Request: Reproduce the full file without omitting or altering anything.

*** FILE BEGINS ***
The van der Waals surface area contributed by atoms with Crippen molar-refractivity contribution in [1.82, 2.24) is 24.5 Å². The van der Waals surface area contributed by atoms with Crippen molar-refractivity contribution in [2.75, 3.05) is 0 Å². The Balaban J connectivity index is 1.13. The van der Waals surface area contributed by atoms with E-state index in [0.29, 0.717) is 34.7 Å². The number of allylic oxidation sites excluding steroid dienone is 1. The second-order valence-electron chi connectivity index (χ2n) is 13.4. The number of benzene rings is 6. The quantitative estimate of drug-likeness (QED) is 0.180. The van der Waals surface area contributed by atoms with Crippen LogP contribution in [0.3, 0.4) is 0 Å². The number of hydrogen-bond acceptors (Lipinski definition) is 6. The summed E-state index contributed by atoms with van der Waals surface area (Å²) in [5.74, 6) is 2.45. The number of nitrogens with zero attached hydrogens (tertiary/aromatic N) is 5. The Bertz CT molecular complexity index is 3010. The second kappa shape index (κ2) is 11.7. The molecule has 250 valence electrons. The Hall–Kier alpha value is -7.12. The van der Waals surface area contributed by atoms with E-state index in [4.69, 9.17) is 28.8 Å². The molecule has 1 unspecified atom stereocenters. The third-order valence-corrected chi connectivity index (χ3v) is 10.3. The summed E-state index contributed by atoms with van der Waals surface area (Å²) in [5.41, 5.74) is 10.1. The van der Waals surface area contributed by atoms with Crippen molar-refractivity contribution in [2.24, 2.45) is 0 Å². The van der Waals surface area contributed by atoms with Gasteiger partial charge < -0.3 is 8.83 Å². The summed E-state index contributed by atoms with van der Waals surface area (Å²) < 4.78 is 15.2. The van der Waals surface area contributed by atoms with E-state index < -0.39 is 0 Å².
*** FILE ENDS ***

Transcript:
The van der Waals surface area contributed by atoms with Crippen molar-refractivity contribution in [1.82, 2.24) is 24.5 Å². The van der Waals surface area contributed by atoms with Crippen molar-refractivity contribution in [2.75, 3.05) is 0 Å². The Balaban J connectivity index is 1.13. The van der Waals surface area contributed by atoms with E-state index in [0.29, 0.717) is 34.7 Å². The number of allylic oxidation sites excluding steroid dienone is 1. The second-order valence-electron chi connectivity index (χ2n) is 13.4. The number of benzene rings is 6. The quantitative estimate of drug-likeness (QED) is 0.180. The van der Waals surface area contributed by atoms with Crippen LogP contribution in [0.3, 0.4) is 0 Å². The number of hydrogen-bond acceptors (Lipinski definition) is 6. The summed E-state index contributed by atoms with van der Waals surface area (Å²) in [5.74, 6) is 2.45. The number of nitrogens with zero attached hydrogens (tertiary/aromatic N) is 5. The Bertz CT molecular complexity index is 3010. The second kappa shape index (κ2) is 11.7. The molecule has 250 valence electrons. The Hall–Kier alpha value is -7.12. The van der Waals surface area contributed by atoms with E-state index in [4.69, 9.17) is 28.8 Å². The molecule has 1 unspecified atom stereocenters. The third-order valence-corrected chi connectivity index (χ3v) is 10.3. The summed E-state index contributed by atoms with van der Waals surface area (Å²) in [5.41, 5.74) is 10.1. The van der Waals surface area contributed by atoms with Crippen molar-refractivity contribution in [2.24, 2.45) is 0 Å². The van der Waals surface area contributed by atoms with Gasteiger partial charge < -0.3 is 8.83 Å². The summed E-state index contributed by atoms with van der Waals surface area (Å²) < 4.78 is 15.2. The van der Waals surface area contributed by atoms with E-state index < -0.39 is 0 Å².